Students with junior status who have earned a 3.5 GPA in Communication courses, have 3.0 cumulative GPA, and have successfully completed CMN 101, CMN 102 and CMN 103 are eligible to apply to the program.  Applicants must submit the following to the Graduate Admission office by April 1 (priority deadline): B.A./M.A. Combined Degree Program Application, official undergraduate transcript, Statement of Purpose (750 words) explaining why the student is seeking admission to the program, writing sample (research paper that demonstrates the applicant's ability to synthesize and analyze scholarly work), and two letters of recommendation from professors in the College of Communication.
 
During their senior year students complete 12 graduate credit hours of Relational Communication coursework which will fulfill undergraduate communication electives and/or open electives during the senior year.  Students admitted to the program must earn a B or better in each of the three graduate courses they take as a senior.  If a student fails to meet the GPA requirement, they will not be allowed to continue as a graduate student in the program.
 
Students can defer their graduate admission for one year.  If students do not matriculate after completing their B.A. degrees or within the one year deferral period, the graduate courses taken as undergraduate students will no longer count towards the graduate degree and students must reapply for admission to the graduate program.
 

 

HTHC 515

INTRO TO HEALTH COMMUNICATION

Because of the increasing degree of health consciousness in our society, individuals not only interact more frequently with health care providers, but health care organizations play more active roles in their surrounding communities. In addition, health care cultures are changing. Health care organizations play active social and political roles when responding to national health issues or crises. Hence, it is important that we, as consumers of health care, understand the communication challenges that are inherent within health care organizations, and how those can impact the effectiveness of our communication as a participant in health care contexts.

HTHC 516

RESEARCH METHODS FOR HEALTH CARE PRACTITIONERS

This course focuses on health care methodologies relevant to health care administration: including a cross section of both qualitative and quantitative methodologies. Designing questionnaires and surveys, the analysis and presentation of survey data, interviewing strategies, the analysis and presentation of qualitative data. Students will also be provided with skilled technical writing assignments geared toward providing an understanding of how to most effectively present data within the contexts of reports, visuals for meeting or memoranda.

HTHC 517

HEALTH CARE LITERACY

The U.S. Department of Health and Human services included improved consumer health literacy as Objective 11-2, and identified health literacy as an important component of health communication, medical product safety and oral health. Health Literacy refers to obtaining, processing and understanding basic health information. This course examines how the consumer can be not only informed more effectively and efficiently, but also how health information should inform decision making in multiple health contexts.

CMN 101

INTRODUCTION TO HUMAN COMMUNICATION

This course provides an introduction to the field of relational, group and organizational communication. Students become acquainted with the basic terms, concepts and theoretical perspectives used to examine communication in dyadic, group and organizational contexts.

CMN 102

INTRODUCTION TO MASS COMMUNICATION

This course offers students a broad overview of the mass media (print, film, video, recorded music, radio, television and the internet) with a particular focus on how these media impact our everyday lives. Students will develop critical frameworks for understanding how power operates across the media spheres of production, circulation, representation and reception. Attention is placed on how the social categories of race, class, gender, sexuality, ethnicity, age and nationality inform each of these media spheres. The course also considers how recent developments in digital technologies, media convergence and globalization have transformed our media culture.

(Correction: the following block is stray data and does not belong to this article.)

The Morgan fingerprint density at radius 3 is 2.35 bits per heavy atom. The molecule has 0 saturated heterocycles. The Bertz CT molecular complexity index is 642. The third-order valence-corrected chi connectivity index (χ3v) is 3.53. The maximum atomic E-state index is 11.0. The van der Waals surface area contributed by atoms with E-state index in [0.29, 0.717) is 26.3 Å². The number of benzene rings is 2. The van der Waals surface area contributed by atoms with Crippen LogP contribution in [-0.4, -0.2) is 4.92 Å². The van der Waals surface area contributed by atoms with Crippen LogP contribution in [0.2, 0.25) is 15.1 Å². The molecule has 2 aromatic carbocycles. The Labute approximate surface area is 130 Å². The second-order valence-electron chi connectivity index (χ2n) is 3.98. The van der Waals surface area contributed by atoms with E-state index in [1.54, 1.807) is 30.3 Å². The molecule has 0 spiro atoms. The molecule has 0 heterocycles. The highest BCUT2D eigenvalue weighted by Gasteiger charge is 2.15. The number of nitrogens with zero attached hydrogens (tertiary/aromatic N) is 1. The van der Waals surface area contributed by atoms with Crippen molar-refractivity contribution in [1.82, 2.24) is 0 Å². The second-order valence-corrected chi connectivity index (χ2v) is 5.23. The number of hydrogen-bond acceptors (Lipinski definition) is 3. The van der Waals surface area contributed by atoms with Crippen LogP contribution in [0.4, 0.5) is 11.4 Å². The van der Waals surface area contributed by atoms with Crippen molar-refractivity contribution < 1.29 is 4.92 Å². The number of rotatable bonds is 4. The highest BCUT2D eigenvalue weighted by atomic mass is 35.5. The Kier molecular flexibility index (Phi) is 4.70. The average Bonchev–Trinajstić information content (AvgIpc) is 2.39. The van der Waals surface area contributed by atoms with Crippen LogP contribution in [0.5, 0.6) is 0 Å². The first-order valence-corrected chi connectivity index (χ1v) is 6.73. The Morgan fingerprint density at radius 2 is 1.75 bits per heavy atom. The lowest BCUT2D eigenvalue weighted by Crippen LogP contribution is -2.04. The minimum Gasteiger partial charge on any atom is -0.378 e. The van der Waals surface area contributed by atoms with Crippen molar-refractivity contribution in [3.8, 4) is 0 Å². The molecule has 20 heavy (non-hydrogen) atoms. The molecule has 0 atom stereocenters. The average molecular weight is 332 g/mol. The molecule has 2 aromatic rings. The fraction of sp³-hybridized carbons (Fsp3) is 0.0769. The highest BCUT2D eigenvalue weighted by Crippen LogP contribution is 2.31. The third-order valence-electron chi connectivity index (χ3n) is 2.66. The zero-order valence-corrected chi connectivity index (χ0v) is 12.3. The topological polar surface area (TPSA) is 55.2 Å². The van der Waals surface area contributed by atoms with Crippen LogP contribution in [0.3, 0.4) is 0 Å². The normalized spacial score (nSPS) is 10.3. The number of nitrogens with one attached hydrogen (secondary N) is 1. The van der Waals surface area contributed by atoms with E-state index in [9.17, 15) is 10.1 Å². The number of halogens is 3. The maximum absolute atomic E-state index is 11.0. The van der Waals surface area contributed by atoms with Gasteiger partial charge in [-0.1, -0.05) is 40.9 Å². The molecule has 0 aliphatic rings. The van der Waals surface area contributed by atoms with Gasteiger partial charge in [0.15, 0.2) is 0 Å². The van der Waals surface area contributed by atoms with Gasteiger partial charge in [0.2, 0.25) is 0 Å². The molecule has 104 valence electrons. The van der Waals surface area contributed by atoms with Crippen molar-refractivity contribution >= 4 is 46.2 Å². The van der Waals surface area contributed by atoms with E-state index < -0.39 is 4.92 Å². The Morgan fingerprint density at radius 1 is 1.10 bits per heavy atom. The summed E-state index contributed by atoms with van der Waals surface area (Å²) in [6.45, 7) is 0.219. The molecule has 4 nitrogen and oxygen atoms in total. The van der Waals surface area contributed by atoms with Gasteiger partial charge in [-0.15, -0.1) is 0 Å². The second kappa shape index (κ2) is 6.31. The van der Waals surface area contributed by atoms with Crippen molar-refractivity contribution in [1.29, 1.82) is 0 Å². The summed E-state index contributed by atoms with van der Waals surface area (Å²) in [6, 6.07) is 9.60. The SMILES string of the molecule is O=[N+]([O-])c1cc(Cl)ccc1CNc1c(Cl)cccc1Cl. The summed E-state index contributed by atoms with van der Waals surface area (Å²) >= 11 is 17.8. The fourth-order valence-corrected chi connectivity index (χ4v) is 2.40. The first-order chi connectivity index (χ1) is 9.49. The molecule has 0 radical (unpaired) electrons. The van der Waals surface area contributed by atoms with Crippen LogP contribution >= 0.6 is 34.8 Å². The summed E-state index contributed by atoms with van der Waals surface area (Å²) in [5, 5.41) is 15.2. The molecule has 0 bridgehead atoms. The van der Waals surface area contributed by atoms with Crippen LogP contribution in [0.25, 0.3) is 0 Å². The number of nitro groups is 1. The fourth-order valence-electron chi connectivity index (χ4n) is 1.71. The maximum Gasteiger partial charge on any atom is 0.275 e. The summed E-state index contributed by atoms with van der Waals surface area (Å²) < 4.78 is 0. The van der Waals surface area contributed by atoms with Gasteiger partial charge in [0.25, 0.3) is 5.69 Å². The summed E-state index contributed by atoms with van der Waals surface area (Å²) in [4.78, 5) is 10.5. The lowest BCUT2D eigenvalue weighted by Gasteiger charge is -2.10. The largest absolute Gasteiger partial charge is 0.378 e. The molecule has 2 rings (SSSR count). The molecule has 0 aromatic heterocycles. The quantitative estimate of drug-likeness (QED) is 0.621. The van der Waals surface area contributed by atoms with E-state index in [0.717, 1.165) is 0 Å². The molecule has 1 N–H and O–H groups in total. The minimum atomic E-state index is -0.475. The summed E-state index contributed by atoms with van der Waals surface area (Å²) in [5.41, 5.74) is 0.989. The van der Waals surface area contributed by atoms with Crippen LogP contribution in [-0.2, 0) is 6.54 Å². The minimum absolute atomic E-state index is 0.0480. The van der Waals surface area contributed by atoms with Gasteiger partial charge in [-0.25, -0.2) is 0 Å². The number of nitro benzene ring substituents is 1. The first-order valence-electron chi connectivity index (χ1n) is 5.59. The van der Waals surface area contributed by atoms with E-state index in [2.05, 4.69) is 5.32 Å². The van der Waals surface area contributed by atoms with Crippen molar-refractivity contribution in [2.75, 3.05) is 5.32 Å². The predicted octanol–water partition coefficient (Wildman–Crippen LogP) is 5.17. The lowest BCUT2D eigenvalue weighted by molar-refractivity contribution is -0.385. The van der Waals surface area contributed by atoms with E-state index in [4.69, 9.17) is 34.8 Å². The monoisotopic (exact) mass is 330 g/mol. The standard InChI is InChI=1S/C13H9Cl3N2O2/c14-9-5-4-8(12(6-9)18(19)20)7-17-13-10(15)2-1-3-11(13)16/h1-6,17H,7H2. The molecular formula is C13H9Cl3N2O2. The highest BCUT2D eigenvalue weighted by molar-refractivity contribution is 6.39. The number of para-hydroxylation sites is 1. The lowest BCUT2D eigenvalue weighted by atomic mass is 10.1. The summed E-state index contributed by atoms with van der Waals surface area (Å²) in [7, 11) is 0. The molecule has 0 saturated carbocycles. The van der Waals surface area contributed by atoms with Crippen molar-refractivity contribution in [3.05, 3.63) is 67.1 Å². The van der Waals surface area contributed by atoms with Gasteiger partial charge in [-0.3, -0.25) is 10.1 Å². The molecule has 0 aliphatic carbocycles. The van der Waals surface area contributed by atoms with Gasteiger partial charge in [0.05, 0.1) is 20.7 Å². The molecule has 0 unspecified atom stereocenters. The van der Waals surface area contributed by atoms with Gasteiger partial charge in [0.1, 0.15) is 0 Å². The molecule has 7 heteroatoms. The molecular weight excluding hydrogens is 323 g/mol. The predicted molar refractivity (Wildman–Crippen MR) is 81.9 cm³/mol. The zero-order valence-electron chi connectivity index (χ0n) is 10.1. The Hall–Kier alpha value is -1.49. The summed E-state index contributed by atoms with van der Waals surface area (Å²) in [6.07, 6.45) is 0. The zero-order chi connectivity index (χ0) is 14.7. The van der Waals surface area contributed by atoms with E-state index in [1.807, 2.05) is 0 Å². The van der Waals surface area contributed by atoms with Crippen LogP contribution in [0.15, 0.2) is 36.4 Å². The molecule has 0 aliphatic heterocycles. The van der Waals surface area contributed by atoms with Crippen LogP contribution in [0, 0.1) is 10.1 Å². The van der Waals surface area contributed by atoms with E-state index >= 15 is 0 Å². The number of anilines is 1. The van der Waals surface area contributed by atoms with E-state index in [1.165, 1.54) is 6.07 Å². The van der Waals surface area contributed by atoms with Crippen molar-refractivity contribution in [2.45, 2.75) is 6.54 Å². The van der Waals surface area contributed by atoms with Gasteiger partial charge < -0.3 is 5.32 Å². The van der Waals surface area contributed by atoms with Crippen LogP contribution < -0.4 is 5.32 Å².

CMN 103

INTERCULTURAL COMMUNICATION

Examines the role culture plays in interethnic and international communication. Explores differences and similarities in cultural values and communication behaviors between and among diverse cultures and develops intercultural competence. Critiques stereotypes and increases cultural sensitivity.

MCS 501

FILM AND MEDIA THEORY

This course will serve as a foundation for students in theories of film, television, and new media. An engagement with areas such as formal analysis, television and film spectatorship, authorship, television flow, and media specificity will provide both a brief historical framework for these disciplines, as well as a survey of major texts. Readings will include scholars/theorists such as Sergei Eisenstein, David Bordwell, Laura Mulvey, Horace Newcomb, Raymond Williams, Nick Browne, and Henry Jenkins. Formerly MCS 501 Introduction to Media Studies.

MCS 502

MEDIA AND CULTURAL STUDIES

This course provides students with a theoretical and methodological background in the interdisciplinary field of cultural studies, which considers media and culture as sites for the construction and contestant of race, class, gender, ethnicity, sexuality and nation. The course provides a foundation in critical cultural studies, ideology critique, critical race and gender studies, transnational media studies and active audience studies.

MCS 504

HISTORIOGRAPHY AND RESEARCH

This course will offer critical perspectives and methods to film and media history and research. Areas of exploration will include how popular history and academic historiography interact, the way certain subjects and facts are emphasized over others, the different forms used to represent historical knowledge, and questions of history and memory. In addition to the assumptions, methods, and purposes of film/media histories, the course will also ask crucial questions regarding the nature of inquiry and the status of data and evidence. Students will learn how to address a specific research question through a variety of methodologies in a cogent and comprehensive manner. Students will also develop competency in writing a research proposal and using research tools such as Endnote and online journal databases.